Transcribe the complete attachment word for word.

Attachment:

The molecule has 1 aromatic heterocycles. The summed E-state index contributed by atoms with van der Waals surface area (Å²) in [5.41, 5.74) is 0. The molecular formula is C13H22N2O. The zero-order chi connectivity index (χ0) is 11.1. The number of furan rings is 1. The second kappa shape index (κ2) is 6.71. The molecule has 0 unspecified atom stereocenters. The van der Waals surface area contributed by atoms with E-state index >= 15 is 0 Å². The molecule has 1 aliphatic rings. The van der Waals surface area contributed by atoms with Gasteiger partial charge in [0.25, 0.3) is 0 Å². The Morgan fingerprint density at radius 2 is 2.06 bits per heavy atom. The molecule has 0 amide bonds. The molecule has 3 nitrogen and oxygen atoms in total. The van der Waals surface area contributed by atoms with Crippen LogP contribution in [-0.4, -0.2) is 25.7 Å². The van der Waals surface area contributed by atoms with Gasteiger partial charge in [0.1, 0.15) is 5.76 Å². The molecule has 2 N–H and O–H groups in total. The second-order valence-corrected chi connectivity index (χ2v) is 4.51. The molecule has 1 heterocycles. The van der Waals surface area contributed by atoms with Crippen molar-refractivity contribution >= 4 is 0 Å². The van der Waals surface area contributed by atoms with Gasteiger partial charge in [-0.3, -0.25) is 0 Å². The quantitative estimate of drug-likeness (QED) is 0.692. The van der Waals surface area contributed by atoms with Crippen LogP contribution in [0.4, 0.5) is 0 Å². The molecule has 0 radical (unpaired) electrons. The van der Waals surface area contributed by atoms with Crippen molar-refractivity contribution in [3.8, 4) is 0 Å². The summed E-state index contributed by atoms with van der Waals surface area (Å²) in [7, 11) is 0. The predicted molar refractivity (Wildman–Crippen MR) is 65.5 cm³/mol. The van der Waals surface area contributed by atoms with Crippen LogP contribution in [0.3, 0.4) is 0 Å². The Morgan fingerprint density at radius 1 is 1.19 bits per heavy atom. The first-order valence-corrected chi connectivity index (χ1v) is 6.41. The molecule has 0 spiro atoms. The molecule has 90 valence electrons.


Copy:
The molecule has 1 aromatic heterocycles. The summed E-state index contributed by atoms with van der Waals surface area (Å²) in [5.41, 5.74) is 0. The molecular formula is C13H22N2O. The zero-order chi connectivity index (χ0) is 11.1. The number of furan rings is 1. The second kappa shape index (κ2) is 6.71. The molecule has 0 unspecified atom stereocenters. The van der Waals surface area contributed by atoms with E-state index >= 15 is 0 Å². The molecule has 1 aliphatic rings. The van der Waals surface area contributed by atoms with Gasteiger partial charge in [0.25, 0.3) is 0 Å². The Morgan fingerprint density at radius 2 is 2.06 bits per heavy atom. The molecule has 0 amide bonds. The molecule has 3 nitrogen and oxygen atoms in total. The van der Waals surface area contributed by atoms with Crippen LogP contribution in [-0.4, -0.2) is 25.7 Å². The van der Waals surface area contributed by atoms with Gasteiger partial charge in [0.1, 0.15) is 5.76 Å². The molecule has 2 N–H and O–H groups in total. The second-order valence-corrected chi connectivity index (χ2v) is 4.51. The molecule has 1 heterocycles. The van der Waals surface area contributed by atoms with Crippen molar-refractivity contribution >= 4 is 0 Å². The van der Waals surface area contributed by atoms with Gasteiger partial charge in [-0.3, -0.25) is 0 Å². The quantitative estimate of drug-likeness (QED) is 0.692. The van der Waals surface area contributed by atoms with Crippen LogP contribution in [0.4, 0.5) is 0 Å². The molecule has 0 radical (unpaired) electrons. The van der Waals surface area contributed by atoms with Crippen molar-refractivity contribution in [3.8, 4) is 0 Å². The summed E-state index contributed by atoms with van der Waals surface area (Å²) in [7, 11) is 0. The predicted molar refractivity (Wildman–Crippen MR) is 65.5 cm³/mol. The van der Waals surface area contributed by atoms with Crippen LogP contribution in [0.3, 0.4) is 0 Å². The Morgan fingerprint density at radius 1 is 1.19 bits per heavy atom. The first-order valence-corrected chi connectivity index (χ1v) is 6.41. The molecule has 0 spiro atoms. The molecule has 90 valence electrons.